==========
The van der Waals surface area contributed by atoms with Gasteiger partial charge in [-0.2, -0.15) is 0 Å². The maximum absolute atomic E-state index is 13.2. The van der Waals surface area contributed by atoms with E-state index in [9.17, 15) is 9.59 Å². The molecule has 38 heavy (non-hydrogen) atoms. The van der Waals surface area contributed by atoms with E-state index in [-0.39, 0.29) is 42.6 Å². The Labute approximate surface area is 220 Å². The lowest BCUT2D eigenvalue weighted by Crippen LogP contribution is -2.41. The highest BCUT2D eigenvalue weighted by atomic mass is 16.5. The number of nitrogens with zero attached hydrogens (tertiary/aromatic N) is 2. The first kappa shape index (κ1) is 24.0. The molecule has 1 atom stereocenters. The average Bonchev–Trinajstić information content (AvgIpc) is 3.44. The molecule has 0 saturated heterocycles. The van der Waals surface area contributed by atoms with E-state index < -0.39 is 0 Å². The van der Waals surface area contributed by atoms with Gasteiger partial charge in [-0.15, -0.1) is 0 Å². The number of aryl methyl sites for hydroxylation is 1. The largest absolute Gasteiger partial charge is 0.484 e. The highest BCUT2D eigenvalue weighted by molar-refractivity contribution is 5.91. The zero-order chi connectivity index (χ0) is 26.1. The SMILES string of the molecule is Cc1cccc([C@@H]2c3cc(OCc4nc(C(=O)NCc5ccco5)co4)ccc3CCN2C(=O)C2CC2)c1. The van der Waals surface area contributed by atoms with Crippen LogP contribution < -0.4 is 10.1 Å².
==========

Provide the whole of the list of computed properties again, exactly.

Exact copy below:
The van der Waals surface area contributed by atoms with Gasteiger partial charge in [-0.2, -0.15) is 0 Å². The maximum absolute atomic E-state index is 13.2. The van der Waals surface area contributed by atoms with E-state index in [9.17, 15) is 9.59 Å². The molecule has 38 heavy (non-hydrogen) atoms. The van der Waals surface area contributed by atoms with E-state index in [-0.39, 0.29) is 42.6 Å². The Labute approximate surface area is 220 Å². The lowest BCUT2D eigenvalue weighted by Crippen LogP contribution is -2.41. The highest BCUT2D eigenvalue weighted by atomic mass is 16.5. The number of nitrogens with zero attached hydrogens (tertiary/aromatic N) is 2. The first kappa shape index (κ1) is 24.0. The molecule has 1 atom stereocenters. The average Bonchev–Trinajstić information content (AvgIpc) is 3.44. The molecule has 0 saturated heterocycles. The van der Waals surface area contributed by atoms with E-state index < -0.39 is 0 Å². The van der Waals surface area contributed by atoms with Gasteiger partial charge in [-0.15, -0.1) is 0 Å². The number of aryl methyl sites for hydroxylation is 1. The largest absolute Gasteiger partial charge is 0.484 e. The highest BCUT2D eigenvalue weighted by molar-refractivity contribution is 5.91. The zero-order chi connectivity index (χ0) is 26.1. The SMILES string of the molecule is Cc1cccc([C@@H]2c3cc(OCc4nc(C(=O)NCc5ccco5)co4)ccc3CCN2C(=O)C2CC2)c1. The van der Waals surface area contributed by atoms with Crippen LogP contribution < -0.4 is 10.1 Å².